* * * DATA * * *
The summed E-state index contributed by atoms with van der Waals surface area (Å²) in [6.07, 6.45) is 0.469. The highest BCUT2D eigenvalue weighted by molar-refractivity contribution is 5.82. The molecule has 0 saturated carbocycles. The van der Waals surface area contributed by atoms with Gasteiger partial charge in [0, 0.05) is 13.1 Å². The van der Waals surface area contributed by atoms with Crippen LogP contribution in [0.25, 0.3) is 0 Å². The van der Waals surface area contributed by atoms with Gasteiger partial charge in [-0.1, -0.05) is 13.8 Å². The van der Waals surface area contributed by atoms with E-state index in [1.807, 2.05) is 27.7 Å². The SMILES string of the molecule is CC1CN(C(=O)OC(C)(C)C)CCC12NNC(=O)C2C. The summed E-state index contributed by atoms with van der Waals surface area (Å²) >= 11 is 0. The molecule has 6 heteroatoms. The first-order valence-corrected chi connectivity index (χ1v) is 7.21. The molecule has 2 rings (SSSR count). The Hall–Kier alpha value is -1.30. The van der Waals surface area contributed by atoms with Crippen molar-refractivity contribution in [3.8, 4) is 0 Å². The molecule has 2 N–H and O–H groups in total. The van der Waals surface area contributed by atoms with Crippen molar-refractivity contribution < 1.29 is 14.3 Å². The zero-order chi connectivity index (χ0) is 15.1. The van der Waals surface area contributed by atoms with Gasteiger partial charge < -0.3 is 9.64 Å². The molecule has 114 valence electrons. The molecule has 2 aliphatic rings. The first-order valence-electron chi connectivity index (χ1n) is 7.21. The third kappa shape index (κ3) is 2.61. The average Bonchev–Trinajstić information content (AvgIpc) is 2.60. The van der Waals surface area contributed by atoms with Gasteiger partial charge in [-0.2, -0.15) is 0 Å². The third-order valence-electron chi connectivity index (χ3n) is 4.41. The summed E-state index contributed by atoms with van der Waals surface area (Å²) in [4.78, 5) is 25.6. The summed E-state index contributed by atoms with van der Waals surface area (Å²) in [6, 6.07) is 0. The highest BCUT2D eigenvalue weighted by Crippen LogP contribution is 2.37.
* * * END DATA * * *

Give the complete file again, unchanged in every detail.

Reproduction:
The summed E-state index contributed by atoms with van der Waals surface area (Å²) in [6.07, 6.45) is 0.469. The highest BCUT2D eigenvalue weighted by molar-refractivity contribution is 5.82. The molecule has 0 saturated carbocycles. The van der Waals surface area contributed by atoms with Gasteiger partial charge in [0, 0.05) is 13.1 Å². The van der Waals surface area contributed by atoms with Crippen LogP contribution in [0.25, 0.3) is 0 Å². The van der Waals surface area contributed by atoms with Gasteiger partial charge in [-0.1, -0.05) is 13.8 Å². The van der Waals surface area contributed by atoms with E-state index in [1.807, 2.05) is 27.7 Å². The SMILES string of the molecule is CC1CN(C(=O)OC(C)(C)C)CCC12NNC(=O)C2C. The summed E-state index contributed by atoms with van der Waals surface area (Å²) >= 11 is 0. The molecule has 6 heteroatoms. The first-order valence-corrected chi connectivity index (χ1v) is 7.21. The molecule has 2 rings (SSSR count). The Hall–Kier alpha value is -1.30. The van der Waals surface area contributed by atoms with Crippen molar-refractivity contribution in [3.8, 4) is 0 Å². The molecule has 2 N–H and O–H groups in total. The van der Waals surface area contributed by atoms with Crippen molar-refractivity contribution < 1.29 is 14.3 Å². The zero-order chi connectivity index (χ0) is 15.1. The van der Waals surface area contributed by atoms with Gasteiger partial charge < -0.3 is 9.64 Å². The molecule has 114 valence electrons. The molecule has 2 aliphatic rings. The first-order valence-electron chi connectivity index (χ1n) is 7.21. The third kappa shape index (κ3) is 2.61. The average Bonchev–Trinajstić information content (AvgIpc) is 2.60. The van der Waals surface area contributed by atoms with Gasteiger partial charge in [-0.2, -0.15) is 0 Å². The third-order valence-electron chi connectivity index (χ3n) is 4.41. The summed E-state index contributed by atoms with van der Waals surface area (Å²) in [4.78, 5) is 25.6. The summed E-state index contributed by atoms with van der Waals surface area (Å²) in [6, 6.07) is 0. The highest BCUT2D eigenvalue weighted by Crippen LogP contribution is 2.37.